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  1. Front Seat Cat Member

    That raccoon commercial is hilarious – isn’t it odd how we have more amazing technology and more everything than we’ve ever had as human beings, and we still fight and hate and we have a huge substance abuse problem, etc. etc. Technology will never replace basic human needs.

    • #1
    • June 22, 2018, at 5:37 AM PDT
    • 5 likes
  2. WillowSpring Member
    WillowSpring Joined in the first year of Ricochet Ricochet Charter Member

    One of the early experiments with computer-human interaction was in the early 60’s. It was called Eliza –https://en.wikipedia.org/wiki/ELIZA and the communications was via teletype. It simulated some sort of therapist and would parrot back a comment in the form of a question:

    subject – “I hate my mother”

    Eliza – “Tell me more about your mother”

    and so on.

    I don’t think it is mentioned in the Wikipedia article, but Eliza’s “creator” – Joseph Weizenbaum – eventually took it offline, since so many users were treating it as a real analyst and telling it things they should have kept private.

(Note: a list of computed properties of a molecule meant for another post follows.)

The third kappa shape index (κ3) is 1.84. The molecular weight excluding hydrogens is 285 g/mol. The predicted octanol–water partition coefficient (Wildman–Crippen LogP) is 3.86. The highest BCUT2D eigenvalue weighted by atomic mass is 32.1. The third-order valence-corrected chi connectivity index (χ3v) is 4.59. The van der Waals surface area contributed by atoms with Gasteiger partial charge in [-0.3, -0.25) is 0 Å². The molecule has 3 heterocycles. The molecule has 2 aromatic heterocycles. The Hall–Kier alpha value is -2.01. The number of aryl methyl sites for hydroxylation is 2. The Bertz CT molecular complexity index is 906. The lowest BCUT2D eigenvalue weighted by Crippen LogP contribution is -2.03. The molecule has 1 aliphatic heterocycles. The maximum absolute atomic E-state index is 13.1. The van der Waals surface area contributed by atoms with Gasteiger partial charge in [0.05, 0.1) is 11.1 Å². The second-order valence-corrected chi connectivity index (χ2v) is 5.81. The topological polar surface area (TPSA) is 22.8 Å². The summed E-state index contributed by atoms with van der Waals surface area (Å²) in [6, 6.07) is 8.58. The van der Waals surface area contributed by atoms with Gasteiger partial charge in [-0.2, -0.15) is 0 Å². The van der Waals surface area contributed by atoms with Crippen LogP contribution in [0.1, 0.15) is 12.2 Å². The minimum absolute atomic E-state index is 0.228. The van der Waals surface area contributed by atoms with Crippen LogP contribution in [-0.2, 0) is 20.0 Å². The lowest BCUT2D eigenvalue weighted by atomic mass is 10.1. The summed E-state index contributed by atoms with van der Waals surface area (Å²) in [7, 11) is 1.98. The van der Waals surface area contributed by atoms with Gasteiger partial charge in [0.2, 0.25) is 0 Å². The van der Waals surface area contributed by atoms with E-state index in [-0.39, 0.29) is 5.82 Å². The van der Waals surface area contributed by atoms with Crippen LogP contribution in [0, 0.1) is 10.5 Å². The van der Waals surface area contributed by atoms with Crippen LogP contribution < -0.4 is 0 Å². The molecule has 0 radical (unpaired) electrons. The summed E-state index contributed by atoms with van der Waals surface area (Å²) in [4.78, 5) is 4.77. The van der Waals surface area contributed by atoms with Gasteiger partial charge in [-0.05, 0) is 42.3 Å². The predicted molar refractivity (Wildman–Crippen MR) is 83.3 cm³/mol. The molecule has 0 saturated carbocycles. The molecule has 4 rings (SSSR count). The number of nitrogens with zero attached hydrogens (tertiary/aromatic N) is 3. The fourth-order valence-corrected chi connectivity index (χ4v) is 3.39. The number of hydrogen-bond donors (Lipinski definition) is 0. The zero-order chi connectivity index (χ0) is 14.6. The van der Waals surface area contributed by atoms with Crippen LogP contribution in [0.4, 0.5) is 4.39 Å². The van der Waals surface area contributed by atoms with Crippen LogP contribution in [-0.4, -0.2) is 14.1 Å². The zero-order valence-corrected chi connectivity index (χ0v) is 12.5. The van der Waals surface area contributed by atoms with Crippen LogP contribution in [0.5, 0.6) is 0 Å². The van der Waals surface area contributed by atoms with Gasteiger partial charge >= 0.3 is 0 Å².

You are right about the AI mistakes being very surprising. In my early career (late 60’s), I worked on one of first ‘viable’ speech recognition systems. One of its worse mistakes on a Navy project was to confuse “Sub” and “Destroyer”

    In the early days, one expression was that “If it is doing something we don’t know how to do, it is AI, once we know how to do it, it is an Algorithm”

    • #2
    • June 22, 2018, at 6:01 AM PDT
    • 4 likes
  3. OldDanRhody's speakeasy Member

    She: Research shows we’d be much more accepting of self-driving cars if they failed in the same sorts of ways as cars driven by humans do–misjudging a curve and approaching at too high a speed, failing to notice the car in the ‘blind spot,” going the wrong way up a one-way street, distracted driving while texting or on the phone–rather than in the spectacularly unpredictable ways they sometimes do.